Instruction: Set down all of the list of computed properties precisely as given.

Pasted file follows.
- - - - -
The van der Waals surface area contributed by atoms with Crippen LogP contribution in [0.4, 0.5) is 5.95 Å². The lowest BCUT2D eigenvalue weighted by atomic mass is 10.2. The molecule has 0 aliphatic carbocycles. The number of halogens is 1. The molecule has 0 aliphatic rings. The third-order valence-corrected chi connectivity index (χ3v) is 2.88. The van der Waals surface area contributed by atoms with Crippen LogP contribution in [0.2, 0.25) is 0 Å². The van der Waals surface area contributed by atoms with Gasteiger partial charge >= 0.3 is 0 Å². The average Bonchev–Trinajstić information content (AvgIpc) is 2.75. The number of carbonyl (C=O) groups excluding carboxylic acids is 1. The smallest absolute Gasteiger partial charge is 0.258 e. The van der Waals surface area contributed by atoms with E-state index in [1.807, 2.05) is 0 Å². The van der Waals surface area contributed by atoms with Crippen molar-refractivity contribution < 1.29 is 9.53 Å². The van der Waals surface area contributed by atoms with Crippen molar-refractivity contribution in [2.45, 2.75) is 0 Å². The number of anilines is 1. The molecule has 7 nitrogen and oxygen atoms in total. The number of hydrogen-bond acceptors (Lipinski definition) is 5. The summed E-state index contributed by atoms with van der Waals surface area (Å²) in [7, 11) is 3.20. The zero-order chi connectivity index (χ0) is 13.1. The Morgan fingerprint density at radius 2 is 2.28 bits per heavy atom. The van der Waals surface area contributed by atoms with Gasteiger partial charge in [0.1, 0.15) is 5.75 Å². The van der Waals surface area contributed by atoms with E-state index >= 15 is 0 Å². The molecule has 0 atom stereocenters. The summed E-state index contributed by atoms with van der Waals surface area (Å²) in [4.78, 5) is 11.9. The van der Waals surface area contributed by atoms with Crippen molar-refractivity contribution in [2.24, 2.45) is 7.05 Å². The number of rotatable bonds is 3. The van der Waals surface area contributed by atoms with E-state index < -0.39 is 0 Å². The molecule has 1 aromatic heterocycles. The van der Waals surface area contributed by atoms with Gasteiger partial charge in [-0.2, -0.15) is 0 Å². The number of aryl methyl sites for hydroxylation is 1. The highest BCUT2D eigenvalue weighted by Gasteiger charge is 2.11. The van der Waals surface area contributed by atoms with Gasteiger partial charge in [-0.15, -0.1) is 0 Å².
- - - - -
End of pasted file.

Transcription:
The van der Waals surface area contributed by atoms with Crippen LogP contribution in [0.4, 0.5) is 5.95 Å². The lowest BCUT2D eigenvalue weighted by atomic mass is 10.2. The molecule has 0 aliphatic carbocycles. The number of halogens is 1. The molecule has 0 aliphatic rings. The third-order valence-corrected chi connectivity index (χ3v) is 2.88. The van der Waals surface area contributed by atoms with Crippen LogP contribution in [0.2, 0.25) is 0 Å². The van der Waals surface area contributed by atoms with Gasteiger partial charge >= 0.3 is 0 Å². The average Bonchev–Trinajstić information content (AvgIpc) is 2.75. The number of carbonyl (C=O) groups excluding carboxylic acids is 1. The smallest absolute Gasteiger partial charge is 0.258 e. The van der Waals surface area contributed by atoms with E-state index in [1.807, 2.05) is 0 Å². The van der Waals surface area contributed by atoms with Crippen molar-refractivity contribution < 1.29 is 9.53 Å². The van der Waals surface area contributed by atoms with Crippen molar-refractivity contribution in [2.45, 2.75) is 0 Å². The number of anilines is 1. The molecule has 7 nitrogen and oxygen atoms in total. The number of hydrogen-bond acceptors (Lipinski definition) is 5. The summed E-state index contributed by atoms with van der Waals surface area (Å²) in [7, 11) is 3.20. The zero-order chi connectivity index (χ0) is 13.1. The Morgan fingerprint density at radius 2 is 2.28 bits per heavy atom. The van der Waals surface area contributed by atoms with Gasteiger partial charge in [0.1, 0.15) is 5.75 Å². The van der Waals surface area contributed by atoms with E-state index >= 15 is 0 Å². The molecule has 0 atom stereocenters. The summed E-state index contributed by atoms with van der Waals surface area (Å²) in [4.78, 5) is 11.9. The van der Waals surface area contributed by atoms with Crippen molar-refractivity contribution in [2.24, 2.45) is 7.05 Å². The number of rotatable bonds is 3. The van der Waals surface area contributed by atoms with E-state index < -0.39 is 0 Å². The molecule has 1 aromatic heterocycles. The van der Waals surface area contributed by atoms with Gasteiger partial charge in [-0.2, -0.15) is 0 Å². The number of aryl methyl sites for hydroxylation is 1. The highest BCUT2D eigenvalue weighted by Gasteiger charge is 2.11. The van der Waals surface area contributed by atoms with Gasteiger partial charge in [-0.15, -0.1) is 0 Å².